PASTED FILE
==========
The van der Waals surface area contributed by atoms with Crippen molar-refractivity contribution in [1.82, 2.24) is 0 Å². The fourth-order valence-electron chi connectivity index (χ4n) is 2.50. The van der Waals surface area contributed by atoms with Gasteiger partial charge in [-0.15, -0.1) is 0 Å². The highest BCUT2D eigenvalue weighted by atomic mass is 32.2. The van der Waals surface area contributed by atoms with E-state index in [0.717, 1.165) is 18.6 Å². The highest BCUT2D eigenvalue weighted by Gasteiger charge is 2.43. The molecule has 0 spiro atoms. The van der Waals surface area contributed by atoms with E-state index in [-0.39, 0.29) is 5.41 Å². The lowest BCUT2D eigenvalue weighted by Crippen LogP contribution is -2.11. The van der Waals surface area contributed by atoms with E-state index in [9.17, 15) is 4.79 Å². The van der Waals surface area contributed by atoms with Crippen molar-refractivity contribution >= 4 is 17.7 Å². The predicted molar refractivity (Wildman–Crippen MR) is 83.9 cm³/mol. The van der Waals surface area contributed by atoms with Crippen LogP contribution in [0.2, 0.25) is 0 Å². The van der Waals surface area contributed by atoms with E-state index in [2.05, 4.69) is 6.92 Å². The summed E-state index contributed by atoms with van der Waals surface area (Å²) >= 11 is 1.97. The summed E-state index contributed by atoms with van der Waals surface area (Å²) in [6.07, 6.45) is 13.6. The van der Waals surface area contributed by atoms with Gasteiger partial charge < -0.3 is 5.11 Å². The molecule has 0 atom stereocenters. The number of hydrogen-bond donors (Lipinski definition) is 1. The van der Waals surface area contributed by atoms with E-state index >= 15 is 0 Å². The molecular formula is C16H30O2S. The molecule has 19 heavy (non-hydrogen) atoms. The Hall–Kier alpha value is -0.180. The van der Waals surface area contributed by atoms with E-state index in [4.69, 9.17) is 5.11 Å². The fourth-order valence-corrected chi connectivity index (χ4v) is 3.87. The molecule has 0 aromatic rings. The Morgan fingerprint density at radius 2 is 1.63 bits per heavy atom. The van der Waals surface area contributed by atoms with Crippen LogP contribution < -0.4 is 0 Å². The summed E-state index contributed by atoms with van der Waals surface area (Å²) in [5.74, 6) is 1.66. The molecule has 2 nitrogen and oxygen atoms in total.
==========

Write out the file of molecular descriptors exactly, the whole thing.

The van der Waals surface area contributed by atoms with Crippen molar-refractivity contribution in [1.82, 2.24) is 0 Å². The fourth-order valence-electron chi connectivity index (χ4n) is 2.50. The van der Waals surface area contributed by atoms with Gasteiger partial charge in [-0.15, -0.1) is 0 Å². The highest BCUT2D eigenvalue weighted by atomic mass is 32.2. The van der Waals surface area contributed by atoms with E-state index in [0.717, 1.165) is 18.6 Å². The highest BCUT2D eigenvalue weighted by Gasteiger charge is 2.43. The molecule has 0 spiro atoms. The van der Waals surface area contributed by atoms with E-state index in [-0.39, 0.29) is 5.41 Å². The lowest BCUT2D eigenvalue weighted by Crippen LogP contribution is -2.11. The van der Waals surface area contributed by atoms with E-state index in [9.17, 15) is 4.79 Å². The van der Waals surface area contributed by atoms with Crippen molar-refractivity contribution >= 4 is 17.7 Å². The predicted molar refractivity (Wildman–Crippen MR) is 83.9 cm³/mol. The van der Waals surface area contributed by atoms with Crippen LogP contribution in [0.2, 0.25) is 0 Å². The van der Waals surface area contributed by atoms with E-state index in [2.05, 4.69) is 6.92 Å². The summed E-state index contributed by atoms with van der Waals surface area (Å²) >= 11 is 1.97. The summed E-state index contributed by atoms with van der Waals surface area (Å²) in [6.07, 6.45) is 13.6. The van der Waals surface area contributed by atoms with Gasteiger partial charge < -0.3 is 5.11 Å². The molecule has 0 atom stereocenters. The number of hydrogen-bond donors (Lipinski definition) is 1. The van der Waals surface area contributed by atoms with E-state index >= 15 is 0 Å². The molecular formula is C16H30O2S. The molecule has 19 heavy (non-hydrogen) atoms. The Hall–Kier alpha value is -0.180. The van der Waals surface area contributed by atoms with E-state index in [4.69, 9.17) is 5.11 Å². The fourth-order valence-corrected chi connectivity index (χ4v) is 3.87. The molecule has 0 aromatic rings. The Morgan fingerprint density at radius 2 is 1.63 bits per heavy atom. The van der Waals surface area contributed by atoms with Crippen LogP contribution < -0.4 is 0 Å². The summed E-state index contributed by atoms with van der Waals surface area (Å²) in [5.74, 6) is 1.66. The molecule has 2 nitrogen and oxygen atoms in total.